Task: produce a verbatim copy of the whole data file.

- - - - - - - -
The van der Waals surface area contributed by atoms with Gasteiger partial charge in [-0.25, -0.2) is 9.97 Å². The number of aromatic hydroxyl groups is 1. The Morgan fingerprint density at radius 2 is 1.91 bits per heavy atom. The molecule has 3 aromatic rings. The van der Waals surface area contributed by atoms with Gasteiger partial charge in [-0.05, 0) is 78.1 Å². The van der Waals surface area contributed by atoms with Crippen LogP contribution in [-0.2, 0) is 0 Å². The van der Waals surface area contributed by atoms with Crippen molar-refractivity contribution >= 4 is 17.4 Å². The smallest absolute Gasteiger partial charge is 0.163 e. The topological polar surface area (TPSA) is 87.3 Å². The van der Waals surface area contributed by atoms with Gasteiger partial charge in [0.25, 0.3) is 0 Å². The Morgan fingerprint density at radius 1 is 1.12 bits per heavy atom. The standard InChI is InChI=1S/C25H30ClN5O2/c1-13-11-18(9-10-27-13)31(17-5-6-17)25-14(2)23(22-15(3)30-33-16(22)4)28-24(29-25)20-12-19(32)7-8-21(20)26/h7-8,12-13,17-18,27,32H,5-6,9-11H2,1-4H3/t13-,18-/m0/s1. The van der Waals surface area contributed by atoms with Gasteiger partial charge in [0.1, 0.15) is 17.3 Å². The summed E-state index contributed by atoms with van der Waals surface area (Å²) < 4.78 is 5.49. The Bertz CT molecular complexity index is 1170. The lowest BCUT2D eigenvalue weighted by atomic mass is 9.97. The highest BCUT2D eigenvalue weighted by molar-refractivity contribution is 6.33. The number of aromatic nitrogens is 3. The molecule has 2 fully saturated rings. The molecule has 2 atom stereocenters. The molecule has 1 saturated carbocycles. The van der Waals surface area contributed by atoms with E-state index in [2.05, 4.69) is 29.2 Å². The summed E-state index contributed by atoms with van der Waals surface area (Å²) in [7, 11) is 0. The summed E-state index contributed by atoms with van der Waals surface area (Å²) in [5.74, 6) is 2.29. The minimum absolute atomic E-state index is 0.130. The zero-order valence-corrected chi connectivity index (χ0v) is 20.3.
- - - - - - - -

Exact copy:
The van der Waals surface area contributed by atoms with Gasteiger partial charge in [-0.25, -0.2) is 9.97 Å². The number of aromatic hydroxyl groups is 1. The Morgan fingerprint density at radius 2 is 1.91 bits per heavy atom. The molecule has 3 aromatic rings. The van der Waals surface area contributed by atoms with Gasteiger partial charge in [-0.05, 0) is 78.1 Å². The van der Waals surface area contributed by atoms with Crippen LogP contribution in [-0.2, 0) is 0 Å². The van der Waals surface area contributed by atoms with Crippen molar-refractivity contribution >= 4 is 17.4 Å². The smallest absolute Gasteiger partial charge is 0.163 e. The topological polar surface area (TPSA) is 87.3 Å². The van der Waals surface area contributed by atoms with Gasteiger partial charge in [0.25, 0.3) is 0 Å². The Morgan fingerprint density at radius 1 is 1.12 bits per heavy atom. The standard InChI is InChI=1S/C25H30ClN5O2/c1-13-11-18(9-10-27-13)31(17-5-6-17)25-14(2)23(22-15(3)30-33-16(22)4)28-24(29-25)20-12-19(32)7-8-21(20)26/h7-8,12-13,17-18,27,32H,5-6,9-11H2,1-4H3/t13-,18-/m0/s1. The van der Waals surface area contributed by atoms with Gasteiger partial charge in [0.1, 0.15) is 17.3 Å². The summed E-state index contributed by atoms with van der Waals surface area (Å²) < 4.78 is 5.49. The Bertz CT molecular complexity index is 1170. The lowest BCUT2D eigenvalue weighted by atomic mass is 9.97. The highest BCUT2D eigenvalue weighted by molar-refractivity contribution is 6.33. The number of aromatic nitrogens is 3. The molecule has 2 fully saturated rings. The molecule has 2 atom stereocenters. The molecule has 1 saturated carbocycles. The van der Waals surface area contributed by atoms with E-state index in [2.05, 4.69) is 29.2 Å². The summed E-state index contributed by atoms with van der Waals surface area (Å²) in [7, 11) is 0. The summed E-state index contributed by atoms with van der Waals surface area (Å²) in [5.74, 6) is 2.29. The minimum absolute atomic E-state index is 0.130. The zero-order valence-corrected chi connectivity index (χ0v) is 20.3.